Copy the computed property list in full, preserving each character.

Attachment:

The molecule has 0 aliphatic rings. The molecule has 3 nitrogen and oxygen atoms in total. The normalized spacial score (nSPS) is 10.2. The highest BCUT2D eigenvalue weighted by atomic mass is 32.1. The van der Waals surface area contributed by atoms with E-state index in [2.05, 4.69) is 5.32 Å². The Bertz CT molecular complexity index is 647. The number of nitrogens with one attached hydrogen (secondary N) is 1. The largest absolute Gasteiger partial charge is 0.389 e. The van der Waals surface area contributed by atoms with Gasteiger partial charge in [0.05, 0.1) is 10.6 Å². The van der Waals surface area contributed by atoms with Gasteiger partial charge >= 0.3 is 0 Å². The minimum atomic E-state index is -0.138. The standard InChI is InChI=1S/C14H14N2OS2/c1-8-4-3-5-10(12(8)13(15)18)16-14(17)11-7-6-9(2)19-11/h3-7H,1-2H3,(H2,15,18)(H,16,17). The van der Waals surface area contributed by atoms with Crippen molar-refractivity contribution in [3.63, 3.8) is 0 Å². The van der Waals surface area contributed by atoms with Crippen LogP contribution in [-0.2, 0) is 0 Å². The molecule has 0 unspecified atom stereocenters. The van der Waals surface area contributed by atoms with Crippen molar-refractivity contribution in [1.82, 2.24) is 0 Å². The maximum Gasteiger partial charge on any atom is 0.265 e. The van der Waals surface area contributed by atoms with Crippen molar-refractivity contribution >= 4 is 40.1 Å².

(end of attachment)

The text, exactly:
The molecule has 0 aliphatic rings. The molecule has 3 nitrogen and oxygen atoms in total. The normalized spacial score (nSPS) is 10.2. The highest BCUT2D eigenvalue weighted by atomic mass is 32.1. The van der Waals surface area contributed by atoms with E-state index in [2.05, 4.69) is 5.32 Å². The Bertz CT molecular complexity index is 647. The number of nitrogens with one attached hydrogen (secondary N) is 1. The largest absolute Gasteiger partial charge is 0.389 e. The van der Waals surface area contributed by atoms with Gasteiger partial charge in [0.05, 0.1) is 10.6 Å². The van der Waals surface area contributed by atoms with Gasteiger partial charge >= 0.3 is 0 Å². The minimum atomic E-state index is -0.138. The standard InChI is InChI=1S/C14H14N2OS2/c1-8-4-3-5-10(12(8)13(15)18)16-14(17)11-7-6-9(2)19-11/h3-7H,1-2H3,(H2,15,18)(H,16,17). The van der Waals surface area contributed by atoms with Crippen molar-refractivity contribution in [3.63, 3.8) is 0 Å². The van der Waals surface area contributed by atoms with Crippen LogP contribution in [-0.2, 0) is 0 Å². The molecule has 0 unspecified atom stereocenters. The van der Waals surface area contributed by atoms with Crippen molar-refractivity contribution in [1.82, 2.24) is 0 Å². The maximum Gasteiger partial charge on any atom is 0.265 e. The van der Waals surface area contributed by atoms with Crippen molar-refractivity contribution >= 4 is 40.1 Å².